Some University of Maryland professors are joining a nationwide effort to lobby in favor of a bill that would bring large changes in higher education, such as lower tuition and more funding for universities.
This university’s chapter of the American Association of University Professors organized a lobbying event last week as part of a push for members of Congress to vote in favor of measures to fund American higher education under the Build Back Better Agenda.
The agenda aims to provide two free years of community college for all students, invest in subsidized tuition at historically Black colleges and universities and more. It also includes non-higher education measures, such as tax breaks for lower-income families, lower health care costs and universal free preschool.
“The backdrop to this is the defunding of higher education, which has been taking place over more than a decade,” said Karin Rosemblatt, the treasurer of this university’s AAUP chapter.
Parts of the agenda, such as more funding for Pell grants for students, are included in Congress’ upcoming $3.5 trillion reconciliation bill, which will make its way to the House of Representatives floor soon. However, disagreements between moderate and progressive Democrats over some of the bill’s provisions have jeopardized its future.
At last week’s event, AAUP members gathered on Zoom to learn more about the specific provisions of the bill and to write letters to Sen. Patty Murray (D-Wa.), who is a key figure in passing the reconciliation bill because she chairs the Senate’s committee on health, education, labor and pensions.
Professors at this university want to see more provisions added to the reconciliation bill — especially when it comes to giving faculty more of a say in hiring their colleagues. According to Rosemblatt, a history professor at this university, administrators at this university wield most of the power when it comes to hiring faculty.
“It sort of lessens the hiring of non-tenure track faculty,” Rosemblatt said. “It lessens the control of instructors over qualifications, or who’s qualified to provide instruction and who’s not.”
Holly Brewer, the vice president of this university’s AAUP chapter, says this is an issue at universities across the country where administrators want to save money. She said it has led to an influx of non-tenure track faculty, who often have little job security and are stretched thin by multiple jobs at different schools. This new hiring process has also deprived educators of jobs, she said.
“It’s especially acute in the arts and humanities … people train for years to get a Ph.D. and then all of a sudden, there’s no jobs,” said Brewer, an associate history professor.
For Luka Arsenjuk, the secretary of this university’s AAUP chapter, this phenomenon means educational quality suffers. While non-tenure track faculty often provide high-quality education, he said, the conditions they face can lead their instruction to deteriorate.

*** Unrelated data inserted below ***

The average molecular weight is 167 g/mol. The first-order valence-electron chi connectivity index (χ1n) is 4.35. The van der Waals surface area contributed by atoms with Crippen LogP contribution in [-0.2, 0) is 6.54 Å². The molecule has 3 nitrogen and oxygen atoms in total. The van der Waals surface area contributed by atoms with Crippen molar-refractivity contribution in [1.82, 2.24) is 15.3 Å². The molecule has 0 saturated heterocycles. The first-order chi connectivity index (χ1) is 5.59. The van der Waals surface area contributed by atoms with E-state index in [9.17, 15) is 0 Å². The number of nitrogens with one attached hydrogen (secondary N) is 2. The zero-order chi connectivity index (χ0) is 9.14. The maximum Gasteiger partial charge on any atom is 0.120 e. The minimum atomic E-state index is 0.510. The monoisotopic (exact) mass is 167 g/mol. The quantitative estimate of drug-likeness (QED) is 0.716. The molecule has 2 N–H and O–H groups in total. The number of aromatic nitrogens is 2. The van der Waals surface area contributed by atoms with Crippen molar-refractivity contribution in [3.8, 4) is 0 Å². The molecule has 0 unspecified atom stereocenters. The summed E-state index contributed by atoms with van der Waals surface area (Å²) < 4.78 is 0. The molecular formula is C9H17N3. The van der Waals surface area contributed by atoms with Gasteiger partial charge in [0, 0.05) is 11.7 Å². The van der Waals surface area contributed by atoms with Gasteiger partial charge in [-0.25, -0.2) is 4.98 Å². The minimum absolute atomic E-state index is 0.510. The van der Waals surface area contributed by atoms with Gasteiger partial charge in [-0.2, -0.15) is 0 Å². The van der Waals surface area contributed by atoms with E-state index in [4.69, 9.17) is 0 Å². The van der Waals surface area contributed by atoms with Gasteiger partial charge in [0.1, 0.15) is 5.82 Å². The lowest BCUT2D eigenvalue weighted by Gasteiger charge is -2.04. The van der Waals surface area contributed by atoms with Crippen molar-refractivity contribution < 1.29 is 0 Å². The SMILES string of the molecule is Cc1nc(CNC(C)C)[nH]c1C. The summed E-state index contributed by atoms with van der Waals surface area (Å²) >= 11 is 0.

“If you put more and more people into conditions in which they have to work that are simultaneously deteriorating … the educational process itself will suffer,” said Arsenjuk, who is a cinema and media studies and comparative literature professor.
Brewer hopes the Build Back Better Act can institute checks and balances so administrators are forced to put more money into hiring tenure-track professors, rather than shoveling funds to other areas.
“One of the things that the Build Back Better Act can do is make sure that when the federal government gets funds, it isn’t going to administrators, it isn’t going to pad administrator salaries, it isn’t going to buy buildings,” Brewer said.
Arsenjuk hopes passing the bill can rebuild public support for higher education, decreasing the burden on students to shoulder the costs of attending college.
“All of this is coming in the wake of decades … of the states and society basically reducing the amount of money [they’re] going to spend to support public education, which the universities have mostly dealt with by increasing tuitions,” Arsenjuk said.
As parts of the Build Back Better plan are slated to be debated in Congress via the upcoming reconciliation bill, professors at this university plan to keep pushing for expanded measures. Even if they don’t achieve them right away, they want to continue furthering their calls for more higher education funding, both nationally and elsewhere.
“I’m hoping that maybe we can take some of these ideas and lobby for them here in the state of Maryland as well,” Brewer said.
For the professors, Build Back Better isn’t where they’ll end, even if it gets passed.
“That’s really just the beginning of hopefully trying to get the federal government to enforce standards in higher education,” Rosemblatt said.